Sunday: Traditional music programme
Explore the artists performing Sunday 5 September.
- Session 6 to 9pm: Sorren Maclean & Hannah Fisher / Kirsten Adamson / Kinnaris Quintet (tickets £20 plus £1 booking fee)
- Session 1 to 4pm: Johnston & Gordon / Tony Cox / Wayward Jane / Ashton Lane (tickets £10 plus £0.50 booking fee)
Uplifting, fresh, honest and powerful music...created by three fiddles, mandolin and guitar. Expect influences of traditional Scottish and Irish music, Bluegrass, Old-Time, Classical and new compositions, harmonies, energy and drive.
Winners of the 2019 Belhaven Bursary for Innovation in Music - the most significant prize in Scotland, matched only by the Mercury Prize, Kinnaris Quintet burst onto the scene in 2017 with a unique, highly emotive, energetic, powerful sound. Their music has been described as ‘euphoric’ and combines Scottish and Irish Folk with Bluegrass, Classical , Scandinavian and Appalachian influences. Unable to hide their joy at making music together, the quintet performs with an enthusiasm that is infectious as anyone who has seen them live will attest.
Kinnaris Quintet have become the folk band to see, with sell-out shows at Celtic Connections and appearances at most other major Folk Festivals including Shetland Folk Festival, Celtic Colours (Cape Breton) and Cambridge Folk Festival.In 2018 the band released their debut album ‘Free One’ to great acclaim.
Singer/songwriter Kirsten Adamson summons the same heart-stopping purity as Sandy Denny, by way of Emmylou Harris and Kate Bush. Transcendence runs in the family. Her father was Stuart Adamson (Skids,Big Country) and her mother Alexandra, a champion Highland dancer. With summers spent soaking up the atmosphere in Nashville with her dad and a string of leading roles in musical theatre back in the UK, the teenage Adamson’s course was set. She sang backing vocals on Big Country’s last album Driving to Damascus at age 13. By 2010, she was forging her own career as a vocalist and keyboard player for indie-folkers Aberfeldy. She fronted country rockers The Gillyflowers and more recently shone as half of alt-country duo The Marriage, and then on a self-titled solo debut. The austere beauty of her voice has been a constant motif. In a reflective mood, she’s now in the completion stages of writing her new solo LP
Sorren Maclean & Hannah Fisher
For more than a decade, Hannah Fisher and Sorren Maclean have been prominent members of the Scottish indie/folk scene, both as individual artists and band members. Their best known collaborative work has seen them as permanent features touring, writing and recording with some of Scotland’s most influential bands and artists including Idlewild, King Creosote, Roddy Woomble, Dougie Maclean, Karen Matheson and Mull Historical Society.Alongside collaborative work, they have both gained recognition for their own solo projects, including the release of Sorren’s debut album “Winter Stay Autumn” in 2015 to critical acclaim. As a duo, they’ve played as far as Japan and USA, playing a mix of traditional Scottish, Irish and American tunes and songs with more contemporary influences, creating their unique sound.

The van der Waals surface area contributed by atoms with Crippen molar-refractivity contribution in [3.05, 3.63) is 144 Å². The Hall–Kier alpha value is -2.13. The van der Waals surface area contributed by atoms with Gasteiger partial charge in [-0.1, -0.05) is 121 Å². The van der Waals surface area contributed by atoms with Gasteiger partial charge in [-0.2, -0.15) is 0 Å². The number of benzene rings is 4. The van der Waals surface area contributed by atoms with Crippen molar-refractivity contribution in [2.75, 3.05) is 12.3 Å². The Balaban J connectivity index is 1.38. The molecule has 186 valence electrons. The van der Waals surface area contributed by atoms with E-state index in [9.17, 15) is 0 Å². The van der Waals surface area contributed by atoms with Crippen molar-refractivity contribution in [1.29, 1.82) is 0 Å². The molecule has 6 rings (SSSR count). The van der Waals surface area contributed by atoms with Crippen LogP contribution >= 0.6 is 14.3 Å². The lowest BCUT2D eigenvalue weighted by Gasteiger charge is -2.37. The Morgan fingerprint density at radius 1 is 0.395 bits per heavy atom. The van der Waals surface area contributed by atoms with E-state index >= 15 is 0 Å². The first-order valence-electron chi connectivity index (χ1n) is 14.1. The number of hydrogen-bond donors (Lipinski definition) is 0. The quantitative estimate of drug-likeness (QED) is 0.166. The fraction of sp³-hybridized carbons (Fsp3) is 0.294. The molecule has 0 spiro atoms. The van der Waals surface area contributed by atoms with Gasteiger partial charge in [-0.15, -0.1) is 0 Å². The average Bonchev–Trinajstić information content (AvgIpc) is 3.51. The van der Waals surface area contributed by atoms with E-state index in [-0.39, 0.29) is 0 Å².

Named after a cobbled backstreet in the city of Glasgow, Scotland, Ashton Lane are a modern country pop band known for their warm, resonant, and uplifting compositions.
Helmed by the husband-and-wife songwriting duo Esther (vocals) and Tim O'Connor (guitar), the couple started the band in the early 2000s. With several albums and tours across Europe under their belts, in 2016 they were nominated for both the Best Duo and Best Song at the annual British Country Music Awards.
Wayward Jane’s music is an innovative ‘transatlantic’ interpretation of American folk and Old Time traditions, blending roots material with fresh arrangements and original compositions. Their rich sound features fiddle, clawhammer banjo, double bass, guitar and close vocal harmonies. Their live shows have a joyful energy, expressing the fine musicianship of the band members as well as the friendship and playful chemistry that exists between them. Ranging in mood from high-octane, toe-tapping tunes to tender and soulful songs, Wayward Jane tend to leave audiences with a glow in their hearts.
Born in Zimbabwe, multiple award-winning South African acoustic guitarist, singer/songwriter, Tony Cox has become a veritable icon of the instrument in his own country and has been described as one of South Africa’s finest musical exports. For a number of years now he has undertaken regular forays into Europe and North America and has seen a loyal fan-base begin to develop in the UK, Germany and Canada. He has just released his twenty-third album, The World Went Quiet. The album has received much critical acclaim, from South Africa to the UK.
Johnston & Gordon
Euan Johnston and Andrew Gordon have been friends from the Scottish music scene for 15 years. Finally getting together as a duo in early 2016, Euan and Andrew have worked on a set that shows their passion for Scottish and Irish Music. Never taking themselves to seriously, they switch from the serious to the surreal, from syphilis to seals. Their accompanying guitar and bodhran rhythms could be considered “robust” and when both bodhrans are out… Mighty!